Understanding the correct meat storage procedures whether frozen or chilled, is important if you want produce that is as fresh, delicious and safe as possible.
Harmful bacteria begin to develop in raw meat from the moment an animal is slaughtered, making storage an incredibly time sensitive process. If you want or need to prolong the life of your meat for as long as possible, it’s crucial that you follow the correct safe storage procedures.
In this handy meat cold storage guide you will find out:
- Freezing temperatures for meats
- How long can you freeze meats for?
- How long can I keep meats in the fridge?
- Meat storage temperatures
- How to safely store meat
- How can I store meat cost effectively?
From the optimum storage temperatures for chilled and frozen meat, to the most cost-effective ways to store it, this guide will help you to make the most out of your meat.
To maintain maximum freshness, meat should be frozen as quickly as possible. This is important to retain the flavour, texture and aesthetics of the produce, as well as to inhibit the growth of bad bacteria.
If you work in the food industry, serving up the safest and freshest meat should be a priority. This is why many restaurant and catering businesses invest in blast freezers, which can freeze meats quickly and effectively.
At the very minimum, your meats should be frozen at a temperature of -18°C. This temperature is considered best practice for frozen meat storage and ensures that the harmful pathogen growth is inhibited. It is required by law to keep raw meats at this temperature when frozen to protect customers from harmful bacteria and foodborne illnesses.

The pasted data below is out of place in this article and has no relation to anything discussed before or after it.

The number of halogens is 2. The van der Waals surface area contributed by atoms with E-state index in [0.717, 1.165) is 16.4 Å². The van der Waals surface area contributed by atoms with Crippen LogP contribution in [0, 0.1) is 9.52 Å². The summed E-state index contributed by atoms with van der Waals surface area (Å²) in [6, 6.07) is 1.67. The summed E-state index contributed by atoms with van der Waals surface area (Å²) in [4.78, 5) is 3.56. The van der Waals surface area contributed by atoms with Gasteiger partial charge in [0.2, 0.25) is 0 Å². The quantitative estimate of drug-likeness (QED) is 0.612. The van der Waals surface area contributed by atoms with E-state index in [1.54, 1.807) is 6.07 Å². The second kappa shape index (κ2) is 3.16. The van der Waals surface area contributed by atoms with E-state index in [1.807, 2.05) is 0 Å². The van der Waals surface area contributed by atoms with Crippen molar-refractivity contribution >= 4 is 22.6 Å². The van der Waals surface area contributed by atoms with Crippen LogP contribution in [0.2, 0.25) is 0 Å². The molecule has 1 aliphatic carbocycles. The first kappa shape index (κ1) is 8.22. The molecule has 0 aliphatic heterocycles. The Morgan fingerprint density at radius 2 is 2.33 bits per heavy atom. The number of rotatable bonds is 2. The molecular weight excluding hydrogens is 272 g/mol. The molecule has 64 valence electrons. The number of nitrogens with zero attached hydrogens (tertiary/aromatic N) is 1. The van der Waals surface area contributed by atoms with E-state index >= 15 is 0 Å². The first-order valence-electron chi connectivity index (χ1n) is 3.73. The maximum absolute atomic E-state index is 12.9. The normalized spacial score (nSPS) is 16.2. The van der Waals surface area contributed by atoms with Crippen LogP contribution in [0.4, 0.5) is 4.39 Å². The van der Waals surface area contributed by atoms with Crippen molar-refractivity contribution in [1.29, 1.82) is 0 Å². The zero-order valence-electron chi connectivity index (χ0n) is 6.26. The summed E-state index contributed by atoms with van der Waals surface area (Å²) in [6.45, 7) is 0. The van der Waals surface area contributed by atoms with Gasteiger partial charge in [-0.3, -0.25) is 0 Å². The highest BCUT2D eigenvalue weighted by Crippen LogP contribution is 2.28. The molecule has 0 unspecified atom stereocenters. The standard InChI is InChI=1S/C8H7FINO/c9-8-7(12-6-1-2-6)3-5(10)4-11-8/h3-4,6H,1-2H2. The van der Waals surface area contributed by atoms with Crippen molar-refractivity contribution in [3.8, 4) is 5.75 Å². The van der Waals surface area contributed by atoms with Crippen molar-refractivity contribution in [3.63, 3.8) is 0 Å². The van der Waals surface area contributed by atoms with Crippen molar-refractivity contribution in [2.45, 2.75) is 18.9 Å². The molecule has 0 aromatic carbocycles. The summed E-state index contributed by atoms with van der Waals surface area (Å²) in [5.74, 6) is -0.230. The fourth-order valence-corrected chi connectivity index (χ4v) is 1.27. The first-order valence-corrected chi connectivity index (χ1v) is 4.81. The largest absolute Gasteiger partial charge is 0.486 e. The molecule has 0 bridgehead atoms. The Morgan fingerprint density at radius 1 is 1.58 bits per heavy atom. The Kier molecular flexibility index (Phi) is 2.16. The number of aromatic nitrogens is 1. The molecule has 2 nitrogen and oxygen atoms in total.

It’s important to note that -18°C is actually the minimum temperature required by regulations and anything found to be warmer than this should not be served.
Alongside following health and safety regulations, a temperature of -18°C allows caterers, cooks and restaurant owners to store meat safely and effective over longer periods.
The first thing to understand when considering storage options is that not all meats are equal and that their storage times reflect this. It’s important to remember that the fat and water content, as well as the size of the cut, will change how long a piece of meat should be stored for in a blast freezer.
These timings are a good indication of how long regular cuts of meat will stay fresh at -18°C if storage procedures, up until this point, have been followed correctly.
Beef and lamb generally have a longer storage time because they are made up of hard fats, which are partially saturated. However younger meats, such as veal and pork, will deteriorate much faster as they have a lower level of saturated fat.
Larger cuts of meat will almost always have a smaller storage time, as they take longer to blast freeze initially.
Alongside this, you should be careful never to overfill your cold storage container as this can cause meat to freeze slowly or unevenly, leaving your customers susceptible to food borne illness.
These guidelines are guidelines only and proper safety and quality control checks should always be undertaken before meat is served to customers.
Regular fridges are not as effective as commercial refrigerated containers and therefore, safe storage can be a lottery. For those working in the food industry, whether in a restaurant, school or catering business, a refrigerated container is a must.
Meat should always be consumed as soon as possible after purchase for optimal flavour and texture but consuming meat sooner, rather than later will also decrease the risk of a person ingesting harmful bacteria.
As a rule of thumb, meats like beef and pork mince should not be kept refrigerated any longer than 1-2 days. This is because harmful bacteria begin to develop immediately after slaughter and the mincing process can accelerate this.
Other cuts of meat, such as steaks and pork chops, can be kept refrigerated for a little longer, especially if they have a higher fat content. These cuts are generally fridge safe for about 3-4 days, any longer and you’ll likely have a bacteria problem.